# Getting different impulse responses by solving with Laplace transform and plugging delta-dirac

If I know that the output of a system $$y(t) = 2e^{-3t} \cdot u(t)$$ and it's specified that the input is $$x(t) = u(t)$$

I was trying to find the impulse response h(t).

So I solved it using Laplace transform and I got the output $$h(t) = 2\delta(t) - [6 e^{-3t} \cdot u(t)]$$ by doing the following: $$y(t) = x(t) * h(t)$$ therefore $$Y(s) = X(s) \cdot H(s)$$ and by doing the laplace transform to y(t) and x(t) I optain: $$\frac{2}{s+3} = \frac{1}{s} \cdot H(s)$$ $$H(s) = \frac{2s}{s + 3}$$ $$H(s) = \frac{2(s + 3) - 6}{s + 3}$$ $$H(s) = 2 + \frac {-6}{s + 3}$$

therefore, by using the inverse Laplace transform, I got: $$h(t) = 2\delta(t) - [6e^{-3t} \cdot u(t)]$$

Until now I think I understand it. From now on, I'd like you to correct me if I'm wrong at anything.

I know that h(t), the impulse response is the output if the input is the impulse function delta.

so I did the following:
I substituted x(t) in place of u(t) in the output equation, as x(t) = u(t) $$y(t) = 2e^{-3t} \cdot x(t)$$ and then I applied delta as the input to get the impulse response.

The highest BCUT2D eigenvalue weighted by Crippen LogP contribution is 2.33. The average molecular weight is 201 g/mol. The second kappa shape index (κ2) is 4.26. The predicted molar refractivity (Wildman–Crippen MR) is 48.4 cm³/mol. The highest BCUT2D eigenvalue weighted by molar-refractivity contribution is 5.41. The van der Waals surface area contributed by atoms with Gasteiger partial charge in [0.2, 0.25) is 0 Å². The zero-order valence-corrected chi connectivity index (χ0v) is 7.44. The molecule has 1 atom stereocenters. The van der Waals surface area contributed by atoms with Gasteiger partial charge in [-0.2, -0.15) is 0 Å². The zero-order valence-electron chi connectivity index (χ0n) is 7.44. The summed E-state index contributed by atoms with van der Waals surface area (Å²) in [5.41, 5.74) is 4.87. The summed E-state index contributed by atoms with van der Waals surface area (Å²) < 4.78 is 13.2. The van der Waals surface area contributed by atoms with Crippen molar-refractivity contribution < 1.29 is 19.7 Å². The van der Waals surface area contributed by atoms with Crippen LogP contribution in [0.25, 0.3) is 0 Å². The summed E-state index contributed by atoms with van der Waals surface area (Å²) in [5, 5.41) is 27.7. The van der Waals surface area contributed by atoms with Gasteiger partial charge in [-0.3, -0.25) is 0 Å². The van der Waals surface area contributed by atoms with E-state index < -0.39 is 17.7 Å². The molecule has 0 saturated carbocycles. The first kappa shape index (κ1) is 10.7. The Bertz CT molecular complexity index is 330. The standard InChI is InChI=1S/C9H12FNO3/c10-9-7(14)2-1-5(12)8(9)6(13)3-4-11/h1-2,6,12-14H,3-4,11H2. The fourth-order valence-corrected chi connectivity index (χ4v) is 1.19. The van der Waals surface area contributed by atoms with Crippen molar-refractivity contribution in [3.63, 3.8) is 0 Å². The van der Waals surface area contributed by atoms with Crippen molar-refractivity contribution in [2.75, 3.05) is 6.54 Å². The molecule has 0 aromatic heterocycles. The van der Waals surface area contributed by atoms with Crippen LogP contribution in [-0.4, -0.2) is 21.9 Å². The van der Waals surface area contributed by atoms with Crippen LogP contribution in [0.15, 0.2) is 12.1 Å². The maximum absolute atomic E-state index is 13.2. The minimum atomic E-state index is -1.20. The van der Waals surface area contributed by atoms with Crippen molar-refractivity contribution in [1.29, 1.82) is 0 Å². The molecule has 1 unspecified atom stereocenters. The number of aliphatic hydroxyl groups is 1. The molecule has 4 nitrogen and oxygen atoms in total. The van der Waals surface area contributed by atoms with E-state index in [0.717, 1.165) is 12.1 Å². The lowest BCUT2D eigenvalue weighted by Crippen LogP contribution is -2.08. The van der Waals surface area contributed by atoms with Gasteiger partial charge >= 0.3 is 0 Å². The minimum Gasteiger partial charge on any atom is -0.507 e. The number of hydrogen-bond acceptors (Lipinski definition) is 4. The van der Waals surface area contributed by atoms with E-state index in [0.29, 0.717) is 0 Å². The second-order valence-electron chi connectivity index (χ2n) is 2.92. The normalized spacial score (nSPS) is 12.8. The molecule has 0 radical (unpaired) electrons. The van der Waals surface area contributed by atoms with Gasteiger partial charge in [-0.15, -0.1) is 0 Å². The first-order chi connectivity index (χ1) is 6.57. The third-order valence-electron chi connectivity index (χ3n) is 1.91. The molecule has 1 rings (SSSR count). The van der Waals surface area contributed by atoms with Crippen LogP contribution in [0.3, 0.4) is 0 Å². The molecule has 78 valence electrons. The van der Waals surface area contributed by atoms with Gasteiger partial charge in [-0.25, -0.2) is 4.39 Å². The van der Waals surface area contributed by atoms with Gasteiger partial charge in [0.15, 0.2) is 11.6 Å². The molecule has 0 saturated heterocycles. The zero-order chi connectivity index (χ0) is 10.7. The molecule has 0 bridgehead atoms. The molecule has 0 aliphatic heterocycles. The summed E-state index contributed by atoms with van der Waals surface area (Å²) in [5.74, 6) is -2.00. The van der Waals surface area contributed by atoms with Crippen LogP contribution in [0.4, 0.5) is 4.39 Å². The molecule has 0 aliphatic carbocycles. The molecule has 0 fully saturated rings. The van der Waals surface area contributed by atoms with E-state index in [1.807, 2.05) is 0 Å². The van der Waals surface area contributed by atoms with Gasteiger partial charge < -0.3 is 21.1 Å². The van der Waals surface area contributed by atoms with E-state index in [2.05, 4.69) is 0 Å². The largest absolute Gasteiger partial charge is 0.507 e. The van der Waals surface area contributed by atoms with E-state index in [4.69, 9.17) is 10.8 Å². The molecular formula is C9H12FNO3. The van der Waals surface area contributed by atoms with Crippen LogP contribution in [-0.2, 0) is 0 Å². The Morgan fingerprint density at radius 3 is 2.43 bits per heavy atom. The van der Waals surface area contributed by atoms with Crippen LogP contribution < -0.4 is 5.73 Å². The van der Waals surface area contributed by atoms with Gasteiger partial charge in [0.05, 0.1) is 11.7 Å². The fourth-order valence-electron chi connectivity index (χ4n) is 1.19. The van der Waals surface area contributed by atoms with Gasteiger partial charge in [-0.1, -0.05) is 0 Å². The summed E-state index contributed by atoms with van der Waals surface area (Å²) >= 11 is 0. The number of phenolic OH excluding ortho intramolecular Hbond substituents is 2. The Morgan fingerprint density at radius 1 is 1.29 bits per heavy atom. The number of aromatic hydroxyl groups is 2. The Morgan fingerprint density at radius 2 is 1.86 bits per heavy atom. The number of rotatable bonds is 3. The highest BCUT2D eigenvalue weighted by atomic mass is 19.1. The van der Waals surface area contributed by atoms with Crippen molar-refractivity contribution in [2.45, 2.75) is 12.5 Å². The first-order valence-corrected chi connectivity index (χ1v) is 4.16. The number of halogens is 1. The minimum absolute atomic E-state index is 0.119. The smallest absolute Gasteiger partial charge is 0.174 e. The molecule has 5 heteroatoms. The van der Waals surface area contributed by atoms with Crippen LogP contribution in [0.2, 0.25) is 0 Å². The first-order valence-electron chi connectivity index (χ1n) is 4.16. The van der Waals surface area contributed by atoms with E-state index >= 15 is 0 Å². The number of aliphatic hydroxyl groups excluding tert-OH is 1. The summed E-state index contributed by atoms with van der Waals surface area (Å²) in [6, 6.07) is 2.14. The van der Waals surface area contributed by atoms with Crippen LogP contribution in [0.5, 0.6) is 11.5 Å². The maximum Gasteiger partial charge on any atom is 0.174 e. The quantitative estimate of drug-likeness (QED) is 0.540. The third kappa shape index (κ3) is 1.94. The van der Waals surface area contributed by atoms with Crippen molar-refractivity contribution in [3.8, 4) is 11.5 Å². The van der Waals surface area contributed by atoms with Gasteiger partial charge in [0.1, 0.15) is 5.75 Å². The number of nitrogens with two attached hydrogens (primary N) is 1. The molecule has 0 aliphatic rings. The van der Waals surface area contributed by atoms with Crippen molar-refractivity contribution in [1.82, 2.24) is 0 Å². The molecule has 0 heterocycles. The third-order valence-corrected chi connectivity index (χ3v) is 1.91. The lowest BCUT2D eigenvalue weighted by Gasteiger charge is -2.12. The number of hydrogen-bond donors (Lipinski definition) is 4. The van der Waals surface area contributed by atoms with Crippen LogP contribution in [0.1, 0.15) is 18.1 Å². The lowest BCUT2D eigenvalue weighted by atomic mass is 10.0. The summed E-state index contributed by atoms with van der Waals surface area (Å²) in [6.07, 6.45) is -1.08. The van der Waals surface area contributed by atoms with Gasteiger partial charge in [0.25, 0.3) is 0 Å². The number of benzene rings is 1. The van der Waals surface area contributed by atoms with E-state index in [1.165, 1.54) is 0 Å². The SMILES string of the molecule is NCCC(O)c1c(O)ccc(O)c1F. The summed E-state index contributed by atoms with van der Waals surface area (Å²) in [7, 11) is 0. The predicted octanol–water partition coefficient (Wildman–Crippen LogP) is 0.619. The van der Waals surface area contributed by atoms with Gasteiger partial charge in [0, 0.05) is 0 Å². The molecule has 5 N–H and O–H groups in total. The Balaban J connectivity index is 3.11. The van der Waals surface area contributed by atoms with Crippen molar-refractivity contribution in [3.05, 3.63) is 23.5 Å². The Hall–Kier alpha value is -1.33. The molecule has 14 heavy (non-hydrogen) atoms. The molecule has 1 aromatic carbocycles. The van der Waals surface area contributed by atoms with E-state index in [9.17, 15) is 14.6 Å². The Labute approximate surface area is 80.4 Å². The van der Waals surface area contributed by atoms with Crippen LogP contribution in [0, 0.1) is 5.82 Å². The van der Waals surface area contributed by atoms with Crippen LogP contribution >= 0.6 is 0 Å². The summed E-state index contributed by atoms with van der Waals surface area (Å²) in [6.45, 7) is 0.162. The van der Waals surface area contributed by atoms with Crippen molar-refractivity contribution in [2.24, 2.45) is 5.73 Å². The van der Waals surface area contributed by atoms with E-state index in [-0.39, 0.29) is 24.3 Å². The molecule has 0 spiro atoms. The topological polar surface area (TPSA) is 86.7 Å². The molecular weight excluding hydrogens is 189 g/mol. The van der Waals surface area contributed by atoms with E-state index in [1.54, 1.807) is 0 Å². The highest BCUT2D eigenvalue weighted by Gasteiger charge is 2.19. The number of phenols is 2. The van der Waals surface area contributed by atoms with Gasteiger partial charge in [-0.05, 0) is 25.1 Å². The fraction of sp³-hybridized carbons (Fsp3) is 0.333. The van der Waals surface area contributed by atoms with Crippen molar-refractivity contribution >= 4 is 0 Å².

$$h(t) = 2e^{-3t} \cdot \delta(t)$$ which can be reduced to $$h(t) = 2\delta(t)$$

I don't know what I've done wrong in that process to obtain a wrong answer in the second way.

Also, I'm pretty sure that the first impulse response is the right one because I've solved it in another way and obtained the same result (getting the step response and then differentiating it to obtain the impulse response.). It just didn't work out when I try to plug in delta.

Also, I apologize if the tags are not very accurate, but I just don't know how to categorize the question.

• This step is wrong $y(t)=2e−3t⋅x(t)$ it should be $y(t)=(h*x)(t)$. Convolution $\neq$ multiplication. – jDAQ Dec 10 '19 at 17:06
• Well, I know that convolution is not the same as multiplication. but all I did is that I substituted $u(t)$ and put $x(t)$ in its place, because $x(t) = u(t)$. – Tortellini Teusday Dec 10 '19 at 17:11
• Ok, but you have to looks at the subtleties, you cannot substitute $u(t)$ by $x(t)$ as you did. $y(t)=(h*x)(t)$ where $h(t) = 2\delta(t) - [6 e^{-3t} \cdot u(t)]$, so $y(t)$ would be... $y(t)=h(t)$, that is the whole point of impulse responses, right? – jDAQ Dec 10 '19 at 17:17

The step where you substituted $$\x(t)\$$ for $$\u(t)\$$ was incorrect. It's like saying "$$\x(t) = 1\$$, so I can substitute $$\x(t)\$$ for $$\1\$$ everywhere in my expression".
Observing that $$\h(t) \star u(t) = \int_0^t h(\tau) d\tau\$$ and then taking the derivative is correct, however.